The trade war between the U.S. and China has seen little progress with increased tariffs from both sides.  Tensions have come down over the last few weeks as a potential deal has been tentatively reached.  The deal is said to be implemented in phases with the first phase being China purchasing more American agricultural products, primarily soy beans, and the United States agreeing to stop increasing tariffs.  No tariffs have been removed at this point; however, pending the first phase of the trade deal, some tariffs have been delayed from the third quarter to the end of the fourth quarter after the holiday shopping season.

Tensions in the Middle East continue to be a significant threat, especially to the oil market.  Oil had its largest one day move in history in September following an attack on the largest oil refinery in the world, located in Saudi Arabia. The United States has blamed Iran for the attacks, which has continued to degrade relations between the two nations.  While there has not yet been a response to the attack, it is unlikely that tensions will subside anytime soon.

Over the next few months it is likely that central banks around the world will continue stimulus both by cutting rates and by resuming, or increasing, QE. Earnings for U.S. companies are likely to disappoint when they report third quarter results, which could lead to a short-term consolidation in equity markets.  As central banks continue to provide stimulus, we will likely see equity markets pick up later in the fourth quarter or early in 2020, although a global recession continues to be a viable threat.

Disclosure: Please remember that past performance may not be indicative of future results.  Different types of investments involve varying degrees of risk, and there can be no assurance that the future performance of any specific investment, investment strategy, or product (including the investments and/or investment strategies recommended or undertaken by  Longview Financial Advisors, Inc.), or any non-investment related content, made reference to directly or indirectly in this newsletter will be profitable, equal any corresponding indicated historical performance level(s), be suitable for your portfolio or individual situation, or prove successful.  Due to various factors, including changing market conditions and/or applicable laws, the content may no longer be reflective of current opinions or positions.  Moreover, you should not assume that any discussion or information contained in this newsletter serves as the receipt of, or as a substitute for, personalized investment advice from Longview Financial Advisors, Inc. To the extent that a reader has any questions regarding the applicability of any specific issue discussed above to his/her individual situation, he/she is encouraged to consult with the professional advisor of his/her choosing.  Longview Financial Advisors, Inc. is neither a law firm nor a certified public accounting firm and no portion of the newsletter content should be construed as legal or accounting advice. A copy of the Longview Financial Advisors, Inc.’s current written disclosure statement discussing our advisory services and fees is available upon request.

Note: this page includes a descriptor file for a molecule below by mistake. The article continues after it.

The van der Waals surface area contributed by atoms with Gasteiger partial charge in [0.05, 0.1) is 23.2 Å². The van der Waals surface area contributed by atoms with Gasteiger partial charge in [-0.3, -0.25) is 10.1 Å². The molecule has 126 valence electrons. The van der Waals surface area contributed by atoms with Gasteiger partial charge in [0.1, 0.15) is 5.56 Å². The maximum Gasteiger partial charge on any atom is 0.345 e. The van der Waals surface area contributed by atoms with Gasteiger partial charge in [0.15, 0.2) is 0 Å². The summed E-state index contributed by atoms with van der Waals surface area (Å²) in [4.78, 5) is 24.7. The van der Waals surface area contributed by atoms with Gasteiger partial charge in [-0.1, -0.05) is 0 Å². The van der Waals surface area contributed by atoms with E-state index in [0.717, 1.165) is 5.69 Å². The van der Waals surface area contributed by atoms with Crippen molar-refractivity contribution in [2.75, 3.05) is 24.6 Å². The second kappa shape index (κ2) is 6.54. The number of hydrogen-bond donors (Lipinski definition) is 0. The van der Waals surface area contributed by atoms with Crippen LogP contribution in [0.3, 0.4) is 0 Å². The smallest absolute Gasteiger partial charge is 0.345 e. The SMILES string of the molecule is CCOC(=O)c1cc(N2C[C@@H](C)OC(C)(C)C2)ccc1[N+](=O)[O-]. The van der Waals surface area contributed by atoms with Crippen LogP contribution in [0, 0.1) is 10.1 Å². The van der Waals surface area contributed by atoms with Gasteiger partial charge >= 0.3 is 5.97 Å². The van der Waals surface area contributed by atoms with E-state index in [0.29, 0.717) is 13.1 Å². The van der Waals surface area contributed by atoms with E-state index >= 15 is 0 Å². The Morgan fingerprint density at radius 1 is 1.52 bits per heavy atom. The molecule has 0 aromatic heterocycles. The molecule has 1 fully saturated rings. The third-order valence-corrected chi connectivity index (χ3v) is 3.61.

2nd Quarter 2019 Market Commentary

Note: This market review was published on July 18th, 2019 and may not be reflective of current market or investing issues.

U.S. Markets ended the second quarter near fresh all-time highs, but the path taken to get there was far from smooth.  We saw the return of volatility to its highest levels since the major sell-off in December 2018 with the volatility index nearly doubling to over 20 in the first half of May before slowly returning to the lower teens by the end of the quarter.1  This volatility was influenced by multiple factors, including the continued trade war between the United States and China (the two largest economies in the world), the increasing tensions in the Middle East (with Iran saying that there is no longer a path to a diplomatic solution with the United States), and the Federal Reserve’s lack of clarity on their future policy. 

The Federal Reserve has continued to hint that a rate cut is coming, but we still lack clarity on when the first one will be and how much it will be cut.  The market is currently assuming a rate cut of at least 0.25% and as much as 0.50% in July.2 If there is no cut in July, it could bring a short-term consolidation to equity markets in the U.S. as investors wait to find out what the Fed’s outlook on the economy means for risk assets.